Child Neurology: Hemiconvulsion-hemiplegia-epilepsy syndrome

Department of Neurology, Cincinnati Childrens Hospital Medical Center, Cincinnati, OH, USA.
Neurology (Impact Factor: 8.3). 07/2012; 79(1):e1-4. DOI: 10.1212/WNL.0b013e31825dce5f
Source: PubMed

ABSTRACT Hemiconvulsion-hemiplegia-epilepsy (HHE) syndrome is an uncommon outcome of prolonged focal status epilepticus in childhood. The prolonged focal motor seizure usually occurs during the course of a febrile illness and is followed by hemiplegia ipsilateral to the side of convulsions. This is accompanied by radiologic evidence of acute cytotoxic edema in the affected hemisphere followed by chronic atrophy. Intractable epilepsy may develop at a time remote from the initial presentation. The clinical features of HHE syndrome were first described more than 5 decades ago but its pathophysiology remains poorly understood and the long-term cognitive outcomes are unclear. Early recognition of the syndrome may help provide patients and families with an accurate prognosis regarding the subsequent development of epilepsy.

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    ABSTRACT: AimThe aim of the study was to characterize seizures and epilepsy related to hypoglycaemia.Method We analyzed the files of 170 consecutive patients referred for hypoglycaemia (onset 1h to 4y) caused by inborn errors of metabolism (glycogen storage disease type I, fatty acid β-oxidation disorders, and hyperinsulinism).ResultsNinety patients (42 males and 48 females; 38 neonates and 52 infants/children) had brief hypoglycaemic seizures (68%) or status epilepticus (32%). Status epilepticus occurred earlier (mean 1.4d) than brief neonatal seizures (4.3d, p=0.02). Recurrent status epilepticus followed initial status epilepticus and was often triggered by fever. Epilepsy developed in 21 patients. In 18 patients, epilepsy followed hypoglycaemic status epilepticus and began with shorter delay when associated with grey matter lesions (1.9mo, standard error of the mean [SEM] 1mo) than with white matter damage (3.3y [SEM 1y], p=0.003). Three patients with hyperinsulinism developed idiopathic epilepsy following brief neonatal seizures.InterpretationBrief neonatal hyperinsulinaemic hypoglycaemic seizures have characteristics of idiopathic neonatal seizures. Neonatal status epilepticus should be prevented by the systematic measurement of glucose blood level. Recurrent seizures never consist of status epilepticus when following brief initial seizures. Epilepsy is symptomatic of brain damage with shorter delay in the case of grey rather than white matter lesions, except in a few idiopathic cases in which epilepsy and hyperinsulinism may share a common genetic background.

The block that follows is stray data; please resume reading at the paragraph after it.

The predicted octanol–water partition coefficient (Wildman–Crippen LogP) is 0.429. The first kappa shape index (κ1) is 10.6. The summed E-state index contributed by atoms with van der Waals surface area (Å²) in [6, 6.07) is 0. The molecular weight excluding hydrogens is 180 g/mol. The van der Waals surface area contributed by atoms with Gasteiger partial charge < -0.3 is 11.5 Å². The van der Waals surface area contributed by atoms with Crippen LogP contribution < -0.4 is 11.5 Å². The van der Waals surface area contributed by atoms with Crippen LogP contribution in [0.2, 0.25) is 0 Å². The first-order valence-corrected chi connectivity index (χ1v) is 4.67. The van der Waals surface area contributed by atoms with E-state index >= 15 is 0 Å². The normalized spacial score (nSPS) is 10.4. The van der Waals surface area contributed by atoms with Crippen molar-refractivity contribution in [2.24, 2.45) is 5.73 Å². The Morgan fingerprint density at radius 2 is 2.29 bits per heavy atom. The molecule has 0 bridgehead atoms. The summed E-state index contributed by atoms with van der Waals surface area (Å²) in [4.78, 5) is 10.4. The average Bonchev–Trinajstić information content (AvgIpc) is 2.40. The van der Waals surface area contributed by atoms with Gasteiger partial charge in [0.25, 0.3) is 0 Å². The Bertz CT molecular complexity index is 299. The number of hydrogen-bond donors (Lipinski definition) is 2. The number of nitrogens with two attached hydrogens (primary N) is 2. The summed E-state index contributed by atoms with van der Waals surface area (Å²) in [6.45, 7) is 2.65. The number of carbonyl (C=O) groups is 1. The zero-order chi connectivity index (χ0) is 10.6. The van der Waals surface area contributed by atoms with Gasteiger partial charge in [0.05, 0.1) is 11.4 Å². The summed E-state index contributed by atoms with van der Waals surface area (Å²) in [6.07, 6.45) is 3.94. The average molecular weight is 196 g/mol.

Developmental Medicine & Child Neurology 08/2014; 57(2). DOI:10.1111/dmcn.12574 · 3.29 Impact Factor
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    Journal of pediatric neurology: JPN 01/2014;
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    ABSTRACT: Cerebral hemiatrophy is a common childhood disease. It clinically manifests with seizures, hemiparesis and mental retardation. In this prospective study, previously untreated patients with seizures and cerebral hemiatrophy were recruited. Cerebral hemiatrophy was diagnosed on the basis of hemispheric ratio. Patients with acquired hemiconvulsion, hemiplegia, and epilepsy (HHE) syndrome were included in group A. Group B included patients with congenital HHE syndrome. Patients were followed up for 6 months for seizure recurrence. Out of 42 patients 26 were in group A and 16 were in group B. After 6 months, there was significant reduction in seizure frequency (P < 0.0001) in both the groups. At least 50% reduction in seizure frequency was noted in all the patients. Complete seizure freedom was observed in 15 (35.7%) patients. Seizure recurrences were significantly higher (P = 0.008) in group A. On univariate analysis, predictors of seizure recurrences were history of febrile seizures (P = 0.013), hippocampal sclerosis (P = 0.001), thalamic atrophy (P = 0.001), basal ganglia atrophy (P = 0.001), cerebellar atrophy (P = 0.01), ventricular dilatation (P = 0.001), epileptiform discharges at presentation (P = 0.023), complex partial seizures (P = 0.006) and status epilepticus (P = 0.02). On multivariate analysis, hemispheric ratio was the only significant factor for seizure recurrence. Patients with congenital hemiatrophy had better seizure control than that in patients with HHE syndrome.
    Annals of Indian Academy of Neurology 01/2015; 18(1):39-44. DOI:10.4103/0972-2327.144296 · 0.51 Impact Factor


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May 21, 2014